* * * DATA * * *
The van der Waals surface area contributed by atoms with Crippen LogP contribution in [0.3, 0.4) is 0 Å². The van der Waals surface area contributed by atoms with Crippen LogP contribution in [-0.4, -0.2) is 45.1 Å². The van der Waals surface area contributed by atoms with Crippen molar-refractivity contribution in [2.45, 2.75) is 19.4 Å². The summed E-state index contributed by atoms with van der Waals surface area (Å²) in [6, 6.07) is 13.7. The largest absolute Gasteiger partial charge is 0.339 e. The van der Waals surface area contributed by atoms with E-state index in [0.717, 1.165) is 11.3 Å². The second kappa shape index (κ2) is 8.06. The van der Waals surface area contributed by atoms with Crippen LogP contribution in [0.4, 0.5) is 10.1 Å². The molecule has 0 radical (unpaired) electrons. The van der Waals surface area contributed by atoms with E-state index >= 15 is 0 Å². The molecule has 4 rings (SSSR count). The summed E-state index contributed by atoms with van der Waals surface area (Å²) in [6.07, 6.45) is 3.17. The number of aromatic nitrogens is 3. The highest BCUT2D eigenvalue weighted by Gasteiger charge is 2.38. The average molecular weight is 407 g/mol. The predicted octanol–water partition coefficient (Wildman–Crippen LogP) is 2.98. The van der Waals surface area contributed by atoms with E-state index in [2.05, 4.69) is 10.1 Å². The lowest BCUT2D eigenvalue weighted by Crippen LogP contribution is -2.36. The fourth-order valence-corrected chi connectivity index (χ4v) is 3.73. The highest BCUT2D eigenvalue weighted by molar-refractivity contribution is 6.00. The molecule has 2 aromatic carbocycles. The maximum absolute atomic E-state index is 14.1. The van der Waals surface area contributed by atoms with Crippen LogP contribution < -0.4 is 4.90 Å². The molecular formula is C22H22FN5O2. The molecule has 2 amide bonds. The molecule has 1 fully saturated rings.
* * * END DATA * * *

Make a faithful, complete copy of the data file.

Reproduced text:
The van der Waals surface area contributed by atoms with Crippen LogP contribution in [0.3, 0.4) is 0 Å². The van der Waals surface area contributed by atoms with Crippen LogP contribution in [-0.4, -0.2) is 45.1 Å². The van der Waals surface area contributed by atoms with Crippen molar-refractivity contribution in [2.45, 2.75) is 19.4 Å². The summed E-state index contributed by atoms with van der Waals surface area (Å²) in [6, 6.07) is 13.7. The largest absolute Gasteiger partial charge is 0.339 e. The van der Waals surface area contributed by atoms with E-state index in [0.717, 1.165) is 11.3 Å². The second kappa shape index (κ2) is 8.06. The van der Waals surface area contributed by atoms with Crippen LogP contribution in [0.4, 0.5) is 10.1 Å². The molecule has 0 radical (unpaired) electrons. The van der Waals surface area contributed by atoms with E-state index >= 15 is 0 Å². The molecule has 4 rings (SSSR count). The summed E-state index contributed by atoms with van der Waals surface area (Å²) in [6.07, 6.45) is 3.17. The number of aromatic nitrogens is 3. The highest BCUT2D eigenvalue weighted by Gasteiger charge is 2.38. The average molecular weight is 407 g/mol. The predicted octanol–water partition coefficient (Wildman–Crippen LogP) is 2.98. The van der Waals surface area contributed by atoms with E-state index in [2.05, 4.69) is 10.1 Å². The lowest BCUT2D eigenvalue weighted by Crippen LogP contribution is -2.36. The fourth-order valence-corrected chi connectivity index (χ4v) is 3.73. The highest BCUT2D eigenvalue weighted by molar-refractivity contribution is 6.00. The molecule has 2 aromatic carbocycles. The maximum absolute atomic E-state index is 14.1. The van der Waals surface area contributed by atoms with Crippen LogP contribution < -0.4 is 4.90 Å². The molecular formula is C22H22FN5O2. The molecule has 2 amide bonds. The molecule has 1 fully saturated rings.